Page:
The Result: Much better control over the network environment

Acker and his team couldn’t be happier with the outcomes of the Windows migration, and the larger network centralization effort as well. “The benefits that have been observed have been astonishing,” said Acker “DNS queries are measurably quicker now, resulting in much faster application response times. Also, with all domains and IPAM operations now automated and centralized within Infoblox, we have eliminated cross domain or subdomain queries between different Domain Controllers and realized positive change in several areas:

  • Drove down overall queries per second from around 90K QPS to just about 30K QPS.
  • Reduced the dynamic registration process for clients from the 10-to-15 minute range in the legacy
    environment to nearly immediately resolvable with Infoblox.
  • Consolidated management of DNS and DHCP onto a unified system, with a single source of
    truth for IPAM.
  • Achieved much better control and understanding over the DDI environment.

One of their biggest benefits from switching to Infoblox’s NIOS platform has been the ability to standardize configurations across the enterprise. No longer does the team experience issues with local/regional configurations; the system is now standardized and a single configuration can be applied for every device, no matter the location. “With centralized management, we’ve been able to increase our insight into DNS views and what content we’re exposing to partners, so we just feel that we have better control over our environment.”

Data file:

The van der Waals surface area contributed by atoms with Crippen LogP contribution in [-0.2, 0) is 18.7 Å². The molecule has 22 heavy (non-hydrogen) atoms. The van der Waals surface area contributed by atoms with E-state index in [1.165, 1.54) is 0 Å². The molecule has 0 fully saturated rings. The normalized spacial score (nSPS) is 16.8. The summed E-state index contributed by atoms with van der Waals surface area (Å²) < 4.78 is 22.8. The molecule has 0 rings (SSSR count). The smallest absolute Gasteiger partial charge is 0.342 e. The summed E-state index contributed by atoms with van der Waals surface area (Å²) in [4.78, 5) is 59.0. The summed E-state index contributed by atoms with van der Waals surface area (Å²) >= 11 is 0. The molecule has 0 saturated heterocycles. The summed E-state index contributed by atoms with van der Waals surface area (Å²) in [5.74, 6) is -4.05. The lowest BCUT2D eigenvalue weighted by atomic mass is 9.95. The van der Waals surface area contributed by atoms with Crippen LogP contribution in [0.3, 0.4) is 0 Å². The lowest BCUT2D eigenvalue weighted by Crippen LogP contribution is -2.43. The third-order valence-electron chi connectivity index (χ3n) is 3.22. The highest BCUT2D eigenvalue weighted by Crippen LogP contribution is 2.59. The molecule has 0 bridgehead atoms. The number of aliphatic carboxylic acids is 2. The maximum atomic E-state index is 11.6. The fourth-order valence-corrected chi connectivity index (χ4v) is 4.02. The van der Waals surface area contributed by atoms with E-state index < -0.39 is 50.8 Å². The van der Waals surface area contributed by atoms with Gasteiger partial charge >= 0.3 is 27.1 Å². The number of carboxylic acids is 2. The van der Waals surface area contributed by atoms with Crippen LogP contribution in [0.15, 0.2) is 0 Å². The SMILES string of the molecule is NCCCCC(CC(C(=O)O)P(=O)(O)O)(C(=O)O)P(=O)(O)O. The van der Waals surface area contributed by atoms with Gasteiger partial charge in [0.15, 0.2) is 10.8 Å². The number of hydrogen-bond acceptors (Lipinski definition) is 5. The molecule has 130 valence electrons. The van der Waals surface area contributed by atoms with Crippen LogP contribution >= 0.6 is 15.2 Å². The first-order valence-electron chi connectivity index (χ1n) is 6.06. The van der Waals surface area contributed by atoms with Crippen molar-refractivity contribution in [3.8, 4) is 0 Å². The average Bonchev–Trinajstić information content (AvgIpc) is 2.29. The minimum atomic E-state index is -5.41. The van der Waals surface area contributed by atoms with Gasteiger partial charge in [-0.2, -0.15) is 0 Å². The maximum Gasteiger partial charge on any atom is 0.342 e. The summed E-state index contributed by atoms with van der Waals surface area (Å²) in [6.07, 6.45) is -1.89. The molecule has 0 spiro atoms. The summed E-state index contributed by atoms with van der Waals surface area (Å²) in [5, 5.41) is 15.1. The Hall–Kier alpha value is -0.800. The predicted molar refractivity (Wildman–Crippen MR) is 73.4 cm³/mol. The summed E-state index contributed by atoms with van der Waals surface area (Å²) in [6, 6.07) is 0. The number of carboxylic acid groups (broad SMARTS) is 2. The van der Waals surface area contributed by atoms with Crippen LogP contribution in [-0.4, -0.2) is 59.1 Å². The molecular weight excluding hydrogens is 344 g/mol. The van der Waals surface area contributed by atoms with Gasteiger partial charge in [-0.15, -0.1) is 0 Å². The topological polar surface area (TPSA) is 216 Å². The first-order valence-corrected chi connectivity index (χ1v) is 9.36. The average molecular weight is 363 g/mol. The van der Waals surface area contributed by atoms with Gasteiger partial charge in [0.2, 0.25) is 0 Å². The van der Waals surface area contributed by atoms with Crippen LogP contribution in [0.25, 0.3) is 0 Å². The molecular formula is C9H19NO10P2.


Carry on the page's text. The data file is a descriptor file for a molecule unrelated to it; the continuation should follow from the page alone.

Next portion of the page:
Looking forward, Acker and team are exploring ways to strengthen their ecosystem with a hybrid approach by tapping into Infoblox’s cloud and security offerings, and increasing NetOps to increase protection for users, devices and data assets. As part of this effort, Acker and team are looking to tap into Infoblox’s growing selection of cloud and security offerings to further automate networking operations and increase protection for users, devices and data assets through APIs. “From initial trials and tests, I believe the API for Infoblox is one of the most mature API’s we have worked with,” said Acker. “There are so many capabilities the API offers that are way beyond what you can do in the GUI.”

Additionally, the team has recently moved many services into cloud platforms and are actively working to automate many networking tasks both in cloud and on-prem. “We are running some proof-of-concept testing on the Cloud Integration and Automation licenses,” related Acker. “We expect that reporting and alerting will be taking a front seat along with automation. We have run through a trial period of Infoblox Reporting and are looking to purchase a permanent license in the months ahead.”